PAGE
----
Charlene Gates . . . How does your garden grow?

Charlene Gates in her “International” garden.

By Marcie Klomp

Flowers, flowers everywhere! That is the way Charlene Gates enjoys her garden.

She came by her love of gardening naturally. Her mother, the late Leila Tienter, was a gardener and allowed the kids to have a small patch of garden to call their own. Gates recalls, “It was small, maybe six ft. by six ft. I planted my first seed at age three.”

She’s been gardening ever since. A person can drive by the Gates corner, near the elementary school in Lime Springs and see her and husband Larry either in the garden or sitting on the front porch.

Charlene loves her flowers and you can tell with how many beds she has. She counts 12 beds and five areas with plants.

Her older perennial beds have a lot of phlox in them. “They usually bloom around Sweet Corn Days, but as you can see, they are blooming early.”

Her favorite beds are the annuals. She calls them her International gardens. “I trade mostly seeds, but some plants, with my Internet friends.”

After her mother passed away, Charlene didn’t have anything to do on Sunday afternoons. She started going on the Internet and found a flower board—just to look around. Eventually she started responding to conversations and found some new friends as interested in gardening as she is.

Those she trades seeds and information with come from Canada, South Carolina, South Dakota, Kentucky, Virginia, Tennessee, Ohio, Illinois, New York, Nebraska, Oregon, Minnesota and Iowa.

They have even met a few times. In 2009, they went to Virginia, in 2010 they met at her brother, Lair Tienter’s, place in Farley, Iowa and in 2011 they met in the Adirondack Mountains of New York. She said, “This year we’re taking a break because everybody is busy watering.”



The flowering board trades seeds, so many of their beds have similar plants, but they grow differently according to the zone the person lives in.

“People think I spend thousands of dollars on flowers, but I don’t. This year I spent about $50.00 and most of that was for postage. One person will order a packet of seeds and doesn’t need all of them, so we split them up and share,” she explained.

She might not spend money, but she does spend a lot of time on her flowers. She starts all her annuals (this year about 2,200) from seeds, beginning the first of January. “They like to be warm, so I start them in this closet in my kitchen. After about a week, I put them under fluorescent lighting in the kitchen.” She then moves them to the south windows and this year, in March, she moved them to her greenhouse. Then, of course, they are transplanted to the beds.

Charlene commented her favorite beds are her annuals as they can be changed every year. “I have three annual beds where you can change the colors year after year.” She also uses annuals to fill in spots in perennial beds.

This is the first year the Gateses have had to do a lot of watering. With their huge yard, it takes about four hours to water. “I usually catch rainwater from the roof. With one inch of rain, I can save 200 gallons of water,” she noted. Part of the house does not have an eaves trough so it falls into five buckets. For the part that does have an eaves trough, the water is guided into three garbage cans. This has been a very dry year, so there isn’t any rainwater left for the plants. The dry conditions also cut down on weeding.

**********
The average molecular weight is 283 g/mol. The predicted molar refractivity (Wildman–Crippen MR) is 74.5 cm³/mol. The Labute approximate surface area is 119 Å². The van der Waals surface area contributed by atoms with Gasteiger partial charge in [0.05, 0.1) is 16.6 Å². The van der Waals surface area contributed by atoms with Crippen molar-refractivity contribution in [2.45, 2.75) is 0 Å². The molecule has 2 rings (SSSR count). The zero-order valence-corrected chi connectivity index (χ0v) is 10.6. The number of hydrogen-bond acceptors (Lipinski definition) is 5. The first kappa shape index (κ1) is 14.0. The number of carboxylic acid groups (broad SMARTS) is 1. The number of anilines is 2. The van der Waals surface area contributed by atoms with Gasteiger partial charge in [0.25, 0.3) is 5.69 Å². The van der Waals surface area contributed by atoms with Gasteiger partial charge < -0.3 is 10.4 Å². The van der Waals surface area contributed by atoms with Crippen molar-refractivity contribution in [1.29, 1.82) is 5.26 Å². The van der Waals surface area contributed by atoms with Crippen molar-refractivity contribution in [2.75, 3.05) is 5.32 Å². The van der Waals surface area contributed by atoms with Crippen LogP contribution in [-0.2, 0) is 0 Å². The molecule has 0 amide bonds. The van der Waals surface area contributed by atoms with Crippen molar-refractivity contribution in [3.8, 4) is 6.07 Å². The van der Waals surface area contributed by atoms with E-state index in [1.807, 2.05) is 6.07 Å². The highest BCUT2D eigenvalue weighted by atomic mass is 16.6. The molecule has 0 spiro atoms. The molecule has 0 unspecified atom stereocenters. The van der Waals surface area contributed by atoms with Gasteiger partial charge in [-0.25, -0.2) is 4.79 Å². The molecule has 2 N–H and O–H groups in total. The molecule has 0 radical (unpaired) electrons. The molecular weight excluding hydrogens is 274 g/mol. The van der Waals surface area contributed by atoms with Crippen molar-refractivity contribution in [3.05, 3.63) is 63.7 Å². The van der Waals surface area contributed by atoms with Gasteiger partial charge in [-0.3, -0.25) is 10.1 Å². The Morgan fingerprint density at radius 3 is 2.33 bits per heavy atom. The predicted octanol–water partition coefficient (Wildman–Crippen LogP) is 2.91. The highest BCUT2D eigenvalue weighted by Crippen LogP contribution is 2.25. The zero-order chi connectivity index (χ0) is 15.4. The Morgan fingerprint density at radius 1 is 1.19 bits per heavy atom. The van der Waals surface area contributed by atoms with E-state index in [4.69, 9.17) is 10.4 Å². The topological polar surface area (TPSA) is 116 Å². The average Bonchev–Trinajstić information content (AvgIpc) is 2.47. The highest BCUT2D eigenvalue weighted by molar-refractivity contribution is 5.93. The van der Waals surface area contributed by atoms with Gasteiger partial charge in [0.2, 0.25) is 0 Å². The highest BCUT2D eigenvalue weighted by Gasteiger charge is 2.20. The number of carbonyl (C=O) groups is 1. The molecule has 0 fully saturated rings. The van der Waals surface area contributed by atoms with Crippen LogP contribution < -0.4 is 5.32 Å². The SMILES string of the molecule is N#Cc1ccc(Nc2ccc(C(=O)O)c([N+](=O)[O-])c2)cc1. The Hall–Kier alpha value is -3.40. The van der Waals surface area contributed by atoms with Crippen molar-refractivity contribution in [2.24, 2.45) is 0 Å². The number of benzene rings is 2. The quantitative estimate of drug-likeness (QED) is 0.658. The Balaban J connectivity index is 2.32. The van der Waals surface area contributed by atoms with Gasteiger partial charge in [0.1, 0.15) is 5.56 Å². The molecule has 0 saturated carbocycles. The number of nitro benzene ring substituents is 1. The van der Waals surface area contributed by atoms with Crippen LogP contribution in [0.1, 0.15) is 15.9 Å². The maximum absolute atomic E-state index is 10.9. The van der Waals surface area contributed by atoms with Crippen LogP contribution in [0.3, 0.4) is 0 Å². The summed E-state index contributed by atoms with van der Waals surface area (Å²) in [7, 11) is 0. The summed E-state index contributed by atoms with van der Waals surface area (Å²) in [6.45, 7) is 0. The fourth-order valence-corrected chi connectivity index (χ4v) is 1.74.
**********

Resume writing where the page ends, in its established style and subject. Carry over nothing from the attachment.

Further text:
Charlene explained, “Right now, I’m not doing a lot of weeding because the weeds shade the ground and keep in the moisture.”

One of Charlene’s rules of thumb is to follow the suggestions for the plants. “If they say to plant it in full sun, plant it in full sun. If it says plant in the shade, then plant it in the shade.”

That can be troublesome when a big shade tree is cut down, like happened to Gateses a few years ago. Charlene then had to replant her beds to take the shade and sun into consideration.

Basically, Charlene is busy from the first of the year until fall with her flowers. But she continues to be busy, even in the fall. Every year, she has a lot of geraniums and other plants. “I do cuttings and start the smaller plant in the fall and throw away the bigger plant.” She had to cut down, otherwise her house was jam packed with plants.

She joked her favorite flower was whatever was blooming at the time! But some of her most cherished plants include the heirloom perennial plants she has received from family and friends. She also has kept a plant from Larry’s grandmother from 30 years ago. “I just take a cutting and grow it over the winter,” she claimed.

Charlene has a huge flower garden but just a small vegetable garden. The family used to have a bigger vegetable garden, but that has been reduced to just a few plants over the years. Their vegetables consist of tomatoes, Swiss chard, kale and tatsoi.

One of Charlene’s favorite times of the day is in the morning, when the fragrance from the flowers is stronger, but even in the late afternoon they are a smell to behold!

Although Charlene is not a Master Gardener, she is happy to discuss tips on growing with others and even shares some of her plants with family and friends.

What she shares most, though, is the variety, color and beauty of her flowers with passersby.




2 Responses

  1. Marcie… internet friends would like to see the additional photos from the garden article about our yard. I recall that they were on the backpage. Is there anyway I can share the photos with them? Charlene

    • Sorry I didn’t get back sooner. I just saw this. We changed emails and these things don’t come to me right away. http://www.mynewsphoto have the pictures I print each week. They can go here, click on LS Herald and the week or week before it ran and they can see all the pics.
      Sorry again. Marcie

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